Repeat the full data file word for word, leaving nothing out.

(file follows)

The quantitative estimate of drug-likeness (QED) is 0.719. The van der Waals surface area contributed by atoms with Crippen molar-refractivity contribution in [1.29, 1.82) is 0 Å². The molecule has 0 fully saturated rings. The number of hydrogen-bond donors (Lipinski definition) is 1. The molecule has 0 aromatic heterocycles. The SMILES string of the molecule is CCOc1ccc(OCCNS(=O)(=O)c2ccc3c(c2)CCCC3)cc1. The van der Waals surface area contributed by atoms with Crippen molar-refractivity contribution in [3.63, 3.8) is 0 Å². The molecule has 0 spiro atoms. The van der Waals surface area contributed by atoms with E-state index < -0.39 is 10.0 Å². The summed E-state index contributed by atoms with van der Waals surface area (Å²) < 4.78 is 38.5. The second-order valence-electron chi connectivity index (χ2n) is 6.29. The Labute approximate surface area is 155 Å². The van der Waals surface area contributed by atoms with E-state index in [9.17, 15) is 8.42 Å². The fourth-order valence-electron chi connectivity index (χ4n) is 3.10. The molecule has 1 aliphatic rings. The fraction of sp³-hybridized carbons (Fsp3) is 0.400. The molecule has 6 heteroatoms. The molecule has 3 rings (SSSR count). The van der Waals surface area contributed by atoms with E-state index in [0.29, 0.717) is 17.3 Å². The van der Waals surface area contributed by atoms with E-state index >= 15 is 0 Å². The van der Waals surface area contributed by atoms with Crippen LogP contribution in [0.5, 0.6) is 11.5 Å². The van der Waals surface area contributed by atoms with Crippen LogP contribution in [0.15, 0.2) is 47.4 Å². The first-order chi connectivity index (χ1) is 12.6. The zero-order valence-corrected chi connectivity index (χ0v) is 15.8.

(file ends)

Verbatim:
The quantitative estimate of drug-likeness (QED) is 0.719. The van der Waals surface area contributed by atoms with Crippen molar-refractivity contribution in [1.29, 1.82) is 0 Å². The molecule has 0 fully saturated rings. The number of hydrogen-bond donors (Lipinski definition) is 1. The molecule has 0 aromatic heterocycles. The SMILES string of the molecule is CCOc1ccc(OCCNS(=O)(=O)c2ccc3c(c2)CCCC3)cc1. The van der Waals surface area contributed by atoms with Crippen molar-refractivity contribution in [3.63, 3.8) is 0 Å². The molecule has 0 spiro atoms. The van der Waals surface area contributed by atoms with E-state index < -0.39 is 10.0 Å². The summed E-state index contributed by atoms with van der Waals surface area (Å²) < 4.78 is 38.5. The second-order valence-electron chi connectivity index (χ2n) is 6.29. The Labute approximate surface area is 155 Å². The van der Waals surface area contributed by atoms with E-state index in [9.17, 15) is 8.42 Å². The fourth-order valence-electron chi connectivity index (χ4n) is 3.10. The molecule has 1 aliphatic rings. The fraction of sp³-hybridized carbons (Fsp3) is 0.400. The molecule has 6 heteroatoms. The molecule has 3 rings (SSSR count). The van der Waals surface area contributed by atoms with E-state index in [0.29, 0.717) is 17.3 Å². The van der Waals surface area contributed by atoms with E-state index >= 15 is 0 Å². The van der Waals surface area contributed by atoms with Crippen LogP contribution in [0.5, 0.6) is 11.5 Å². The van der Waals surface area contributed by atoms with Crippen LogP contribution in [0.15, 0.2) is 47.4 Å². The first-order chi connectivity index (χ1) is 12.6. The zero-order valence-corrected chi connectivity index (χ0v) is 15.8.